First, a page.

For freshwater mussels in FLOWING WATER conditions, occurrences are separated by a distance of more than 2 stream km of unsuitable habitat, or a distance of more than 10 stream km of apparently unoccupied though suitable habitat. Standing water between occurrences is considered suitable habitat when calculating separation distance for flowing water mussel species unless dispersal barriers (see Separation Barriers) are in place.

Several mussel species in North America occur in both standing and flowing water (see Specs Notes). Calculation of separation distance and determination of separation barriers for these taxa should take into account the environment in which the element was collected. Juvenile mussels do not follow this pattern and juveniles are typically missed by most standard sampling methods (Hastie and Cosgrove, 2002; Neves and Widlak, 1987), therefore juvenile movement is not considered when calculating separation distance.

Separation Barriers: Separation barriers within standing water bodies are based solely on separation distance (see Separation Distance-suitable, below). Separation barriers between standing water bodies and within flowing water systems include lack of lotic connections, natural barriers such as upland habitat, absence of appropriate species specific fish hosts, water depth greater than 10 meters (Cvancara, 1972; Moyle and Bacon, 1969) or anthropogenic barriers to water flow such as dams or other impoundments and high waterfalls.
Separation Distance for Unsuitable Habitat: 2 km
Separation Distance for Suitable Habitat: 10 km
Alternate Separation Procedure: None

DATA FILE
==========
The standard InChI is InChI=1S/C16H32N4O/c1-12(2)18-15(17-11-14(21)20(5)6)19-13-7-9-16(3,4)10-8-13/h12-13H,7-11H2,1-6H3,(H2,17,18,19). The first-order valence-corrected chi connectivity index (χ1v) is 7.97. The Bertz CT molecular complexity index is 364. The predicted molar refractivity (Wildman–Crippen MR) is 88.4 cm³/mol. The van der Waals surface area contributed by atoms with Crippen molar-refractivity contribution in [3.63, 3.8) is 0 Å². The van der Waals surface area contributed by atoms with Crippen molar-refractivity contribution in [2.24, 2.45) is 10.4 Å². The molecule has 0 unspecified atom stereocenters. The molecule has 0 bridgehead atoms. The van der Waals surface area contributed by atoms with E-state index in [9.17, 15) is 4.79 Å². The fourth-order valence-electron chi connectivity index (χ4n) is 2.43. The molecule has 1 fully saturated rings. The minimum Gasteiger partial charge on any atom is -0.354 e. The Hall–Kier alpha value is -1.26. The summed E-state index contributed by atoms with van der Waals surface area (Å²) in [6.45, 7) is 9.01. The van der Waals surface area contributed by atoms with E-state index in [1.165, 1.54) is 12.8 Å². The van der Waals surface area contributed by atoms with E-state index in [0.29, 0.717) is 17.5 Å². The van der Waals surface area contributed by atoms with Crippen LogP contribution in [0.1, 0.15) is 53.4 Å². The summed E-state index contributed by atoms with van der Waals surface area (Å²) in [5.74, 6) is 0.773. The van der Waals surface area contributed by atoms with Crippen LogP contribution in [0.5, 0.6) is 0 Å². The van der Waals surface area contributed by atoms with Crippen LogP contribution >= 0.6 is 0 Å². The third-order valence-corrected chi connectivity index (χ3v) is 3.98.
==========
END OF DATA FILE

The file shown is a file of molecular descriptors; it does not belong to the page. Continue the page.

Separation Justification: Adult freshwater mussels are largely sedentary spending their entire lives very near to the place where they first successfully settled (Coker et al., 1921; Watters, 1992). Strayer (1999) demonstrated in field trials that mussels in streams occur chiefly in flow refuges, or relatively stable areas that displayed little movement of particles during flood events. Flow refuges conceivably allow relatively immobile mussels to remain in the same general location throughout their entire lives. Movement occurs with the impetus of some stimulus (nearby water disturbance, physical removal from the water such as during collection, exposure conditions during low water, seasonal temperature change or associated diurnal cycles) and during spawning. Movement is confined to either vertical movement burrowing deeper into sediments though rarely completely beneath the surface, or horizontal movement in a distinct path often away from the area of stimulus. Vertical movement is generally seasonal with rapid descent into the sediment in autumn and gradual reappearance at the surface during spring (Amyot and Downing, 1991; 1997). Horizontal movement is generally on the order of a few meters at most and is associated with day length and during times of spawning (Amyot and Downing, 1997). Such locomotion plays little, if any, part in the distribution of freshwater mussels as these limited movements are not dispersal mechanisms. Dispersal patterns are largely speculative but have been attributed to stream size and surface geology (Strayer, 1983; Strayer and Ralley, 1993; van der Schalie, 1938), utilization of flow refuges during flood stages (Strayer, 1999), and patterns of host fish distribution during spawning periods (Haag and Warren, 1998; Watters, 1992). Lee and DeAngelis (1997) modeled the dispersal of freshwater into unoccupied habitats as a traveling wave front with a velocity ranging from 0.87 to 2.47 km/year (depending on mussel life span) with increase in glochidial attachment rate to fish having no effect on wave velocity.